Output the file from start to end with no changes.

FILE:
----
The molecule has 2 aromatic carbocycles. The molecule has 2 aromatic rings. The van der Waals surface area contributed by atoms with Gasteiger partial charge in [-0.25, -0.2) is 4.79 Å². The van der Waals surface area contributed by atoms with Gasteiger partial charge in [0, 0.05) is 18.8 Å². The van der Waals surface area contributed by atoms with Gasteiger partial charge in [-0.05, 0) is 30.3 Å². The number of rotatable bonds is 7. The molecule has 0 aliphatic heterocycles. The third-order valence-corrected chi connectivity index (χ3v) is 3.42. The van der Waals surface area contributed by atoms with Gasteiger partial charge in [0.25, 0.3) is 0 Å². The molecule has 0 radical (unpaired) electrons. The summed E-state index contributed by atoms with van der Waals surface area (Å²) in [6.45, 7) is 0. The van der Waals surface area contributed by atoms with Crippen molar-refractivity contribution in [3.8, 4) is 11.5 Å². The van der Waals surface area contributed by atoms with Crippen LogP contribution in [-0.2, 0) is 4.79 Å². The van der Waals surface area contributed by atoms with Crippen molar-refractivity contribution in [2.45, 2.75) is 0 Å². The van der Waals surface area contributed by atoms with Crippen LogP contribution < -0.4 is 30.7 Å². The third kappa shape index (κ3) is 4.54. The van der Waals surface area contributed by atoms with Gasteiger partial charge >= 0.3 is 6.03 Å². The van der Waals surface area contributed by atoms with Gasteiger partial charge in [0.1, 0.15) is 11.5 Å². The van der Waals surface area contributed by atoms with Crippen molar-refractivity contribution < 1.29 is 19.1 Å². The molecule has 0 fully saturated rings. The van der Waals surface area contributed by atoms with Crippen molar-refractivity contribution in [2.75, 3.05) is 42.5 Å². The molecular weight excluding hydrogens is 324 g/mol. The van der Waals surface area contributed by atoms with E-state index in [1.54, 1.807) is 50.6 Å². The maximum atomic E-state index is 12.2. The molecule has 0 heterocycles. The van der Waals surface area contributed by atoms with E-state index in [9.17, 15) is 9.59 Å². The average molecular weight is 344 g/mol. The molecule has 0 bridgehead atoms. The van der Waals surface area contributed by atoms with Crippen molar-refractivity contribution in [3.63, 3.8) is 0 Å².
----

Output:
The molecule has 2 aromatic carbocycles. The molecule has 2 aromatic rings. The van der Waals surface area contributed by atoms with Gasteiger partial charge in [-0.25, -0.2) is 4.79 Å². The van der Waals surface area contributed by atoms with Gasteiger partial charge in [0, 0.05) is 18.8 Å². The van der Waals surface area contributed by atoms with Gasteiger partial charge in [-0.05, 0) is 30.3 Å². The number of rotatable bonds is 7. The molecule has 0 aliphatic heterocycles. The third-order valence-corrected chi connectivity index (χ3v) is 3.42. The van der Waals surface area contributed by atoms with Gasteiger partial charge in [0.25, 0.3) is 0 Å². The molecule has 0 radical (unpaired) electrons. The summed E-state index contributed by atoms with van der Waals surface area (Å²) in [6.45, 7) is 0. The van der Waals surface area contributed by atoms with Crippen molar-refractivity contribution in [3.8, 4) is 11.5 Å². The van der Waals surface area contributed by atoms with Crippen LogP contribution in [-0.2, 0) is 4.79 Å². The van der Waals surface area contributed by atoms with Crippen molar-refractivity contribution in [2.45, 2.75) is 0 Å². The van der Waals surface area contributed by atoms with Crippen LogP contribution < -0.4 is 30.7 Å². The third kappa shape index (κ3) is 4.54. The van der Waals surface area contributed by atoms with Gasteiger partial charge >= 0.3 is 6.03 Å². The van der Waals surface area contributed by atoms with Gasteiger partial charge in [0.1, 0.15) is 11.5 Å². The van der Waals surface area contributed by atoms with Crippen molar-refractivity contribution < 1.29 is 19.1 Å². The molecule has 0 fully saturated rings. The van der Waals surface area contributed by atoms with Crippen molar-refractivity contribution in [2.75, 3.05) is 42.5 Å². The molecular weight excluding hydrogens is 324 g/mol. The van der Waals surface area contributed by atoms with E-state index in [1.54, 1.807) is 50.6 Å². The maximum atomic E-state index is 12.2. The molecule has 0 heterocycles. The van der Waals surface area contributed by atoms with E-state index in [9.17, 15) is 9.59 Å². The average molecular weight is 344 g/mol. The molecule has 0 bridgehead atoms. The van der Waals surface area contributed by atoms with Crippen molar-refractivity contribution in [3.63, 3.8) is 0 Å².